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Out of curiousity I was wondering how Operating Systems implement waking threads that are waiting on events/handles etc.

For example say an OS thread continually scans through a list of wait handles and executes the respective threads if necessary. Not that I believe its implemented this way as it would seem inefficient.

I think its more likely that the OS sets hardware interrupts over a region of memory that contain synchronisation primitives associated to the exposed wait handles/events and then when they are triggered it can schedule the thread with care not to schedule it more than once?

EDIT

Actually I guess what more specifically I was trying to think about but didn't quite get to the root of was what happens to wake up a sleeping core to run a blocked thread?

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3 Answers 3

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In order to understand it in detail, you'll have to take a course in operating system (or at least buy a good book on the subject) because it actually involves quite a few systems.

Basically, however, it relates to how thread state is managed. A thread is one of a few different states at any one time: sleeping, ready or running (there's usually more, but that's all that is needed for the purpose of this discussion). A thread in the running state is actually running and code in the thread is executing. A thread in the "sleeping" state is not running and the scheduler will skip over it when deciding who to run next. A thread in the "ready" state is not currently running, but once another thread goes to sleep or it's timeslice runs out, the scheduler is free to choose to schedule that thread to go into the running state.

So basically, when you call "wait" on a mutex object, the OS checks whether the object is already owned by another thread and if so, sets the current thread's state to "sleeping" and also marks the thread as "waiting on" that particular mutex.

When the thread that owns the mutex is finished, the OS loops through all of the threads that were waiting on it and sets them to "ready". The next time the scheduler comes around, it sees a "ready" thread and puts it in the "running" state. The thread starts running and checks whether it can get a lock on the mutex again. This time nobody owns it, so it can continue on it's merry way.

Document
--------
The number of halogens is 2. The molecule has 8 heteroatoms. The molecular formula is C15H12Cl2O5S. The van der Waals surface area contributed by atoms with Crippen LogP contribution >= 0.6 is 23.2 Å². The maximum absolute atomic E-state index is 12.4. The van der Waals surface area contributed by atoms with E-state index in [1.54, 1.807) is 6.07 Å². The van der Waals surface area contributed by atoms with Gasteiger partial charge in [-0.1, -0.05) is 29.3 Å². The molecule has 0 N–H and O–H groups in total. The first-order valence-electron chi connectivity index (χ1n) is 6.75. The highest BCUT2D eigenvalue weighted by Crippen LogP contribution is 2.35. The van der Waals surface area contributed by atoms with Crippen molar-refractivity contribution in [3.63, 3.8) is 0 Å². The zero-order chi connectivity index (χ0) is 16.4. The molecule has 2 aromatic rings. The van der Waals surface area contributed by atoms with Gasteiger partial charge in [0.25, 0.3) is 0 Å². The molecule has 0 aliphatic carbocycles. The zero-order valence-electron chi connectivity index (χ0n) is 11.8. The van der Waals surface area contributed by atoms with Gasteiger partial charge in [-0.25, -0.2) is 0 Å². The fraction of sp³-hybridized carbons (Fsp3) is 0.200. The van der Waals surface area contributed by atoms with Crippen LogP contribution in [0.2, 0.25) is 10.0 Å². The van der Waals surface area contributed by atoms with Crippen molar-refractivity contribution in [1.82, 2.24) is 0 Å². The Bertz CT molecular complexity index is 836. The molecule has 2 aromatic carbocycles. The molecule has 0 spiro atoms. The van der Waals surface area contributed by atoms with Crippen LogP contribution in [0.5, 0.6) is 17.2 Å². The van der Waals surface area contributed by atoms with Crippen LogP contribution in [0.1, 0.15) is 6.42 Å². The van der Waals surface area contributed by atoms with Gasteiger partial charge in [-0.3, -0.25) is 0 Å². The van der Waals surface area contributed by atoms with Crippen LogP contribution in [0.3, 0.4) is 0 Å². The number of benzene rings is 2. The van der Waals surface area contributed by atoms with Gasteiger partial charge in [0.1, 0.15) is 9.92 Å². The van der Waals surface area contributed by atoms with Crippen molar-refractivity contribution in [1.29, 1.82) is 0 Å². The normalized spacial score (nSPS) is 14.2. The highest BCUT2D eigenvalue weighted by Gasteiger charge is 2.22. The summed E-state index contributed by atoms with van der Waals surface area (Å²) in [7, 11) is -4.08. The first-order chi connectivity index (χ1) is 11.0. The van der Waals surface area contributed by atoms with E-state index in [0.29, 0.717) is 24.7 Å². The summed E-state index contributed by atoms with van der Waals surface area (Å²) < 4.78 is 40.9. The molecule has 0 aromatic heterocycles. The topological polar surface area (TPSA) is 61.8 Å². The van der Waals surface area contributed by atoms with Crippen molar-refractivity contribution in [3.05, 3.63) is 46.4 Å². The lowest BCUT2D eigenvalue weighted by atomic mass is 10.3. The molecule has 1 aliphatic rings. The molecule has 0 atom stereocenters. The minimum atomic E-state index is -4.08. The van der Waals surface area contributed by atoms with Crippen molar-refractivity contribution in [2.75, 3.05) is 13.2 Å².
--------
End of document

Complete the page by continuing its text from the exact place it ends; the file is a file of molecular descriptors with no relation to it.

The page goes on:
In reality, it's a lot more complicated than that, and a lot of effort goes into making the system as efficient as possible (for example, to avoid waking a thread only to have it go immediately back to sleep, to avoid having a thread starving on a mutex that has lots of other threads waiting on it, etc, etc)

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Actually I guess what more specifically I was trying to think about but didn't quite get to the root of was what happens to wake up a sleeping core to run a blocked thread? –  wb. Jul 19 '10 at 13:37
    
@wb: the scheduler runs at certain times (every timeslice: 10-20ms, when a running thread goes to sleep, etc) and loops through each thread to see which ones are 'ready' and marks the one with the highest priority as 'running'. Of course, it doesn't loop through every thread in an O(n) loop, it (probably) keeps them in some kind of priority queue –  Dean Harding Jul 19 '10 at 21:12

The implementation is simpler i believe, a thread is put in a list of waiting threads (all the threads which are waiting for certain event/handle/mutex/etc. When the synchronization primitive is awaked, all the threads are moved to running state and the list is cleaned.

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The introductory textbook answer is that when one thread sleeps waiting on an event to happen, it gets put onto a queue of waiting threads. The thread gets marked as "waiting," so the operating system's process scheduler skips over the thread when looking for things to run on a processor. Eventually (in a correct program), another thread will wake up one or all threads that are waiting on an event queue. Then the threads are marked as "ready" and the OS starts scheduling them again.

Of course, how that's actually implemented is rather tricky. I think this is your real question. For Linux, the mechanism you're looking for is called a futex, and they're too complex for me to do them justice here. If the Wikipedia blurb piques your interest, dig into those external links at the bottom of the wiki page.

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I will have a look at futex's - thank you –  wb. Jul 19 '10 at 13:38

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